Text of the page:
Expression of a tetracycline-controlled transactivator (Tet-On/Off system) in beta cells reduces insulin expression and secretion in mice [article]

Nathalie Jouvet, Khalil Bouyakdan, Cindy Baldwin, Jadwiga Marcinkiewicz, Thierry Alquier, Jennifer L Estall
2021 bioRxiv   pre-print
Controllable genetic manipulation is an indispensable tool in research, greatly advancing our understanding of cell biology and physiology. However, in beta cells, transgene silencing, low inducibility, ectopic expression and off-targets effects on cell function and glucose homeostasis are a persistent challenge. In this study, we investigated whether an inducible, Tet-Off system with beta-cell specific MIP-itTA driven expression of TetO-CreJaw/J could circumvent previous issues of specificity,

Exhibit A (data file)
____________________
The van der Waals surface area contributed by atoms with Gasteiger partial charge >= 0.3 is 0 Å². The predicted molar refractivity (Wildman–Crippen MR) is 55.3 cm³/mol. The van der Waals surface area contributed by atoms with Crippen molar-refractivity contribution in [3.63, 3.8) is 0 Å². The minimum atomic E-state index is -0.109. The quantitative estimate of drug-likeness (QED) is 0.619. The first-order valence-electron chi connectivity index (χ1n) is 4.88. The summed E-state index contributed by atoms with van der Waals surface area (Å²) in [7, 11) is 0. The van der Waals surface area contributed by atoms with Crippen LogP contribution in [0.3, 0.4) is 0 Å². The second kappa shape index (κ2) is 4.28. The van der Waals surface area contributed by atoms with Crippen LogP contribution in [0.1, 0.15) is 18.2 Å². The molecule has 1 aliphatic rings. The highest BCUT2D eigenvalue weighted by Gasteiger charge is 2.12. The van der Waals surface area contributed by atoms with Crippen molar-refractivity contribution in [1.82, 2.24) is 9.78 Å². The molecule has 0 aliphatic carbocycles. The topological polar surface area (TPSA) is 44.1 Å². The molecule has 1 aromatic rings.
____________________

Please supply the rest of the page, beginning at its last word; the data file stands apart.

more » ... efficacy and toxicity. Following assessment of tissue-specific gene recombination; beta cell architecture; in vitro and in vivo glucose-stimulated insulin secretion (GSIS); and whole-body glucose homeostasis, we discovered that expression of any tetracycline-controlled transactivator (e.g. itTA, rtTA or tTA) in beta cells significantly reduced Insulin gene expression and decreased insulin content. This translated into lower pancreatic insulin levels and reduced insulin secretion in mice carrying a MIP-itTA transgene, independent of Cre-recombinase expression or doxycycline treatment. These results raise significant concern regarding the use of Tet-On or Tet-Off systems for genome editing in beta cells and emphasize the need to control for effects of transactivator expression. Our study echoes ongoing challenges faced by fundamental researchers focused on beta cells and highlights the need for consistent and careful control of experiments using these research tools.
doi:10.1101/2021.02.10.430692 fatcat:2aks2anwbretpc2qdztqh472lm